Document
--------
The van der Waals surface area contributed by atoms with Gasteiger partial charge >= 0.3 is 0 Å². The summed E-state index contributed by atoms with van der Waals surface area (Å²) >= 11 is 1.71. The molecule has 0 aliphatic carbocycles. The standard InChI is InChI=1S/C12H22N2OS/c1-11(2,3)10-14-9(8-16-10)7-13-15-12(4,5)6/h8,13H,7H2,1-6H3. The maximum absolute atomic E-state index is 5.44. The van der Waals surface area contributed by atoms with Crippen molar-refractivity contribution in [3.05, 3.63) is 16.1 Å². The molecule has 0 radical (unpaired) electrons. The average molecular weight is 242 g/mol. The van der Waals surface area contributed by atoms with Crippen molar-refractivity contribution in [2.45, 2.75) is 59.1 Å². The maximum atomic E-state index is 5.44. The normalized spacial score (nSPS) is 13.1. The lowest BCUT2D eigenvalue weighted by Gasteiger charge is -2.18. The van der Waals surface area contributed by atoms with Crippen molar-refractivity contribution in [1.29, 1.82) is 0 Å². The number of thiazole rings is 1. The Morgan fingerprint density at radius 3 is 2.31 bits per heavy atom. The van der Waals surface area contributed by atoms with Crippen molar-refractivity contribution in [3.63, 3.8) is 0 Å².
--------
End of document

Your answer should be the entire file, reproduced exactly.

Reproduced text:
The van der Waals surface area contributed by atoms with Gasteiger partial charge >= 0.3 is 0 Å². The summed E-state index contributed by atoms with van der Waals surface area (Å²) >= 11 is 1.71. The molecule has 0 aliphatic carbocycles. The standard InChI is InChI=1S/C12H22N2OS/c1-11(2,3)10-14-9(8-16-10)7-13-15-12(4,5)6/h8,13H,7H2,1-6H3. The maximum absolute atomic E-state index is 5.44. The van der Waals surface area contributed by atoms with Crippen molar-refractivity contribution in [3.05, 3.63) is 16.1 Å². The molecule has 0 radical (unpaired) electrons. The average molecular weight is 242 g/mol. The van der Waals surface area contributed by atoms with Crippen molar-refractivity contribution in [2.45, 2.75) is 59.1 Å². The maximum atomic E-state index is 5.44. The normalized spacial score (nSPS) is 13.1. The lowest BCUT2D eigenvalue weighted by Gasteiger charge is -2.18. The van der Waals surface area contributed by atoms with Crippen molar-refractivity contribution in [1.29, 1.82) is 0 Å². The number of thiazole rings is 1. The Morgan fingerprint density at radius 3 is 2.31 bits per heavy atom. The van der Waals surface area contributed by atoms with Crippen molar-refractivity contribution in [3.63, 3.8) is 0 Å².